Jefferson Part Two: Five Shocking Things About Unmasking Business Success

Does business have any skin in the arts engagement game? And if they do, can we rally more business support for greater access to arts education for all students?

In my last blog, I described how an idea to explore the impact of the arts on corporate achievement came out of a Jeffersonian Dinner we held. So here's the outcome.

On October 8, we released a report, "Unmasking Business Success: Executive Perceptions of Arts Engagement and Workforce Skills," based on a survey we commissioned from Shugoll Research. They surveyed 200 corporate managers and executives to explore connections between arts engagement (arts education, attending performances and participation in arts-making) and workforce skills. You can download the report here:

We wanted to see if arts engagement can predict success or contribute to a strong workforce, and if a background in the arts was of personal importance to successful executives. No one has specifically assessed this connection before; most research focuses on the impact of the arts on school performance and completion.

Here are the five key takeaways:

• Executives have an extremely low perception of the 21st century skills new employees bring to their jobs. Only 4 percent are seen as having leadership skills? And more experienced employees aren't much better!

• Unaided, few executives thought the arts could address this problem; but when prompted, 58 percent say that the arts can build these skills; and for many specific traits, such as ability to work with others, focus, perseverance, that percentage was over 70 percent. Creativity and Confidence were over 80 percent.

• A majority of executives, 56 percent, say the arts develop job skills that are valuable in industries outside the creative sector. So arts engagement is not just for the Creative Economy!

• Nearly 90 percent of executives participated in the arts in school; nearly half of them say the arts significantly contributed to their career success, and that ongoing participation in the arts impacts their compassion towards others. Arts engagement has a high correlation to career success.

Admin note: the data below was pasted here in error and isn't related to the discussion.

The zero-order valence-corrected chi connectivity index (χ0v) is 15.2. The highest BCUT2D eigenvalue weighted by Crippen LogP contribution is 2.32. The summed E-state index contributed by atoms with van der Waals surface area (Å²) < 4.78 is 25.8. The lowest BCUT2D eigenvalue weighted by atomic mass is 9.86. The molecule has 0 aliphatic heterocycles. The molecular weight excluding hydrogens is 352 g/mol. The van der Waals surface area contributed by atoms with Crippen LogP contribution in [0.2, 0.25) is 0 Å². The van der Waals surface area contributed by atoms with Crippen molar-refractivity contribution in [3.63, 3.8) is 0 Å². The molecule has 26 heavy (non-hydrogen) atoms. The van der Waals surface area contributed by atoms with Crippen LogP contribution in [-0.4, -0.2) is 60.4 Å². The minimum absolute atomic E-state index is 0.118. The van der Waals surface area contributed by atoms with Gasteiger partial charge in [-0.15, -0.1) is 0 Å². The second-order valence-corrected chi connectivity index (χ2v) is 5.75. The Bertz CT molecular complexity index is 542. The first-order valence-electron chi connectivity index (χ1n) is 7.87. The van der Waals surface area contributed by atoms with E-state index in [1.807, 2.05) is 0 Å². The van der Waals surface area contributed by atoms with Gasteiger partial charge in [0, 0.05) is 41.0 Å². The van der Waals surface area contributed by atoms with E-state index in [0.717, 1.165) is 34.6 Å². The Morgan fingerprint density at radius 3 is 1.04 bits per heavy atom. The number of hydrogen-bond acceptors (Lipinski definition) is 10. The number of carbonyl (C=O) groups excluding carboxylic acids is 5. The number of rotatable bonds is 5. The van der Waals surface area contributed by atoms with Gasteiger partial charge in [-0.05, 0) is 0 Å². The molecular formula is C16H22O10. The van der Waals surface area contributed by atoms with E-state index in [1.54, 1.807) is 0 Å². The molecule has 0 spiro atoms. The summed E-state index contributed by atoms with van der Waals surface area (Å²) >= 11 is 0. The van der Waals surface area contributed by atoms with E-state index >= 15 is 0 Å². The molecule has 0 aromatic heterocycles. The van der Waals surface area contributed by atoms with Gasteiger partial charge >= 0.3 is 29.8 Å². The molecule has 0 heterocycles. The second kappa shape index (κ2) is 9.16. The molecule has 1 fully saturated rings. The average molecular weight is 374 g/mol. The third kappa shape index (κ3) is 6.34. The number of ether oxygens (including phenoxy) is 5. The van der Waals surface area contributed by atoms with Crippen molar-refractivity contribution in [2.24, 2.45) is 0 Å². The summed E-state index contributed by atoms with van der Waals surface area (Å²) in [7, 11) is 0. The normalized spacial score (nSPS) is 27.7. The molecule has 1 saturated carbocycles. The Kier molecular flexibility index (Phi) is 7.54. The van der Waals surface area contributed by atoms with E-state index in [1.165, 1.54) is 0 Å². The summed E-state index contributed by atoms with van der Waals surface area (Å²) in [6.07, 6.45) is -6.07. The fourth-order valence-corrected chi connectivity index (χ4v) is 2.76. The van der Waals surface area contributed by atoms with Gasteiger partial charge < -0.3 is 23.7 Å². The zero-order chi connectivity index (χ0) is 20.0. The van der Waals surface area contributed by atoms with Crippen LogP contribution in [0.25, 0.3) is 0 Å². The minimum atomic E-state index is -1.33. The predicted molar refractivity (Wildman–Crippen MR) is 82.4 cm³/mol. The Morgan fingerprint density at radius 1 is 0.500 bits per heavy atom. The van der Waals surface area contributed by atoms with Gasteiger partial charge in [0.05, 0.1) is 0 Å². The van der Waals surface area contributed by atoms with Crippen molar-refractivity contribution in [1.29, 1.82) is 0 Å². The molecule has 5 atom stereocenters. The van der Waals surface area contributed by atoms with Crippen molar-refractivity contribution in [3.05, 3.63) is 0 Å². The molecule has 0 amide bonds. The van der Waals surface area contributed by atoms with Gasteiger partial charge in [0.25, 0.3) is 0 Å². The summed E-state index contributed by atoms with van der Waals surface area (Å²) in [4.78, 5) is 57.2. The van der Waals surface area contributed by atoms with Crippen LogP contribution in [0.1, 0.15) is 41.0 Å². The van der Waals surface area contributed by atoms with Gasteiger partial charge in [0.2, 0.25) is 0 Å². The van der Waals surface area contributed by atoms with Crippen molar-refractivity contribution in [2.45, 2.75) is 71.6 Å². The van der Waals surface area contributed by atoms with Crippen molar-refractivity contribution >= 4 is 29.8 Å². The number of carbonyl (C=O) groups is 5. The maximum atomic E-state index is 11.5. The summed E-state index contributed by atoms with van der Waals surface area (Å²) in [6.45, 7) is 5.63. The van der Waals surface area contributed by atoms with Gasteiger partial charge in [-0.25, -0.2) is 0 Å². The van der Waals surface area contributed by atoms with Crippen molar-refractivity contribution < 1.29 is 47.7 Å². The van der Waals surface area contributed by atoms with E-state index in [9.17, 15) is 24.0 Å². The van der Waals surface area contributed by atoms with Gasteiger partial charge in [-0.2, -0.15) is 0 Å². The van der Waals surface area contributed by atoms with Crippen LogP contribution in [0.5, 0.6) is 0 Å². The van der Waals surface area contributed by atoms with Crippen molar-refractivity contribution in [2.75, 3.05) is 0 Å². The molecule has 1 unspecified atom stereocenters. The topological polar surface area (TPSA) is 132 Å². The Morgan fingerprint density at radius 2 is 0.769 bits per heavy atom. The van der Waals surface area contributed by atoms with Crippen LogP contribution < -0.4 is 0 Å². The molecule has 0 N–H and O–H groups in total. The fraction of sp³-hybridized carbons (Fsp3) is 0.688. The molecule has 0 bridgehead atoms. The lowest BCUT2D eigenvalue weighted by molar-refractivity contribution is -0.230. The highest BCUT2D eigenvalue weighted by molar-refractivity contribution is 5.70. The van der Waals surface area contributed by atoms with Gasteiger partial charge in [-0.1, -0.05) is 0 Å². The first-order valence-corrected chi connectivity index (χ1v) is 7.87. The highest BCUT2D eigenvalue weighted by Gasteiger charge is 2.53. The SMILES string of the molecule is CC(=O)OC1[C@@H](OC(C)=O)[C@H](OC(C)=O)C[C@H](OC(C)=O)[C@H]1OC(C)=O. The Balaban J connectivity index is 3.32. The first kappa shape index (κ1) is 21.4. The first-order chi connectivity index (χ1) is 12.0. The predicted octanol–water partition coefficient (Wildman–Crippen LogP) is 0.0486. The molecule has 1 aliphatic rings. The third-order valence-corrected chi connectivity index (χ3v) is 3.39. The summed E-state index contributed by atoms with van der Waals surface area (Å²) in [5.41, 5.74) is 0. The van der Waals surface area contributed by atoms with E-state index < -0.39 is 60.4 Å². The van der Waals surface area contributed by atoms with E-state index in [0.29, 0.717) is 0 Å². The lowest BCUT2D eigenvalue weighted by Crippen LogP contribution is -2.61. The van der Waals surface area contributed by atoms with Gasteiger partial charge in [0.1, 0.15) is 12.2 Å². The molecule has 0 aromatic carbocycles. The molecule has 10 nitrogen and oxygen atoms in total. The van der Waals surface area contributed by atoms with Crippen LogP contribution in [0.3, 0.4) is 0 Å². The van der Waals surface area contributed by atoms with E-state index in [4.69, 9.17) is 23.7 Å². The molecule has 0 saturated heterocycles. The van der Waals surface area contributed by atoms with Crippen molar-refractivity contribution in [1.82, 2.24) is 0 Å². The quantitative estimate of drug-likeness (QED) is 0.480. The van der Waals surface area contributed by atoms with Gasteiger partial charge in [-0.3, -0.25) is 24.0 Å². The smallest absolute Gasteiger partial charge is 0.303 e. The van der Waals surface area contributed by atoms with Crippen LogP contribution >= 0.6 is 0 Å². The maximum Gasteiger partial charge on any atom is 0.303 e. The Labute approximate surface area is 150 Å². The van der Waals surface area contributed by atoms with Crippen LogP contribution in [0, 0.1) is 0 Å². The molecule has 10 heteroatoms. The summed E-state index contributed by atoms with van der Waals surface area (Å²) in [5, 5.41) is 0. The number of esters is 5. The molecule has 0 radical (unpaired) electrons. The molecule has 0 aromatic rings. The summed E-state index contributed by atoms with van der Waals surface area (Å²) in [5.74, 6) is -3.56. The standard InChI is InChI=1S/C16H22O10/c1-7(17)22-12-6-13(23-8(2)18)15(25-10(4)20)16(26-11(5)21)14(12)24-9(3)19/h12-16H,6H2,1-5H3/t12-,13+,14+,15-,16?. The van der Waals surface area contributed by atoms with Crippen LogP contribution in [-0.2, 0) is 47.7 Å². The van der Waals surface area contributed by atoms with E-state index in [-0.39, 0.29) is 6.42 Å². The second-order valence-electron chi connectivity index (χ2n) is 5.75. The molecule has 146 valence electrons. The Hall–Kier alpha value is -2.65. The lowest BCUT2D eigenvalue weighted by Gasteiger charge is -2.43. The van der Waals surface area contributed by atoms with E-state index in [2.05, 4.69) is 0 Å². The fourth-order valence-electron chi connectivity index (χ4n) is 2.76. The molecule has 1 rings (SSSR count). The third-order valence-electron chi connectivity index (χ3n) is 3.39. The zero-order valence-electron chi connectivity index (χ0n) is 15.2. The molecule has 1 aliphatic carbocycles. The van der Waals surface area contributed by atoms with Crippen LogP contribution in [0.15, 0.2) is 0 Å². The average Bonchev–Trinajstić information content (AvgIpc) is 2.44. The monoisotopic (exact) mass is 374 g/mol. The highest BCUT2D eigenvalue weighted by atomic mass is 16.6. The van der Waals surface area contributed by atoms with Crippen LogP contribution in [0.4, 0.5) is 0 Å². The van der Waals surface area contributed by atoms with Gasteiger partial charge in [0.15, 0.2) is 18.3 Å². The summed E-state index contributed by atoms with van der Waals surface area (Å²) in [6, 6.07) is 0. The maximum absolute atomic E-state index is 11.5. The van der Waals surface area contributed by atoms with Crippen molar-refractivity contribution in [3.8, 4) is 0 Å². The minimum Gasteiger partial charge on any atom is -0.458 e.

• Yet only 22 percent of executives think this justifies their business supporting the arts and arts education, and only 10 percent feel arts organizations do a good job communicating these benefits.

Nice to see the impact of the arts is appreciated, but there are some negatives here, too: we are not very good at connecting the dots between arts engagement and success in ANY field. We know drama class is not just for actors, but what does it do for engineers or sales executives? We all need to think this through and connect how dance, music, and drama foster the grit and discipline to achieve in all career fields.

The other key gap requires a little more extrapolation: given the high correlation between the arts and career success for those students in poor schools who have little or no access to arts engagement, this lack creates an opportunity gapAnd let's not forget the task before everyone in the arts and education sectors: communicate this information, these findings, and these connections, to all who can step up and make a difference. Whether it be a local school board member, a parent of a student in school, a concerned citizen, or an in-house advocate in your organization, all of us should take Unmasking Business Success as a call to action for a more fair, creative America.

Tell us what about this report strikes you, and how you want to use it. Join us on Facebook to continue the conversation.
And let's all give Thomas Jefferson a hand. He knew no one alone can solve a problem, but that the biggest solutions often begin when a group of creative people join around a table and share a meal.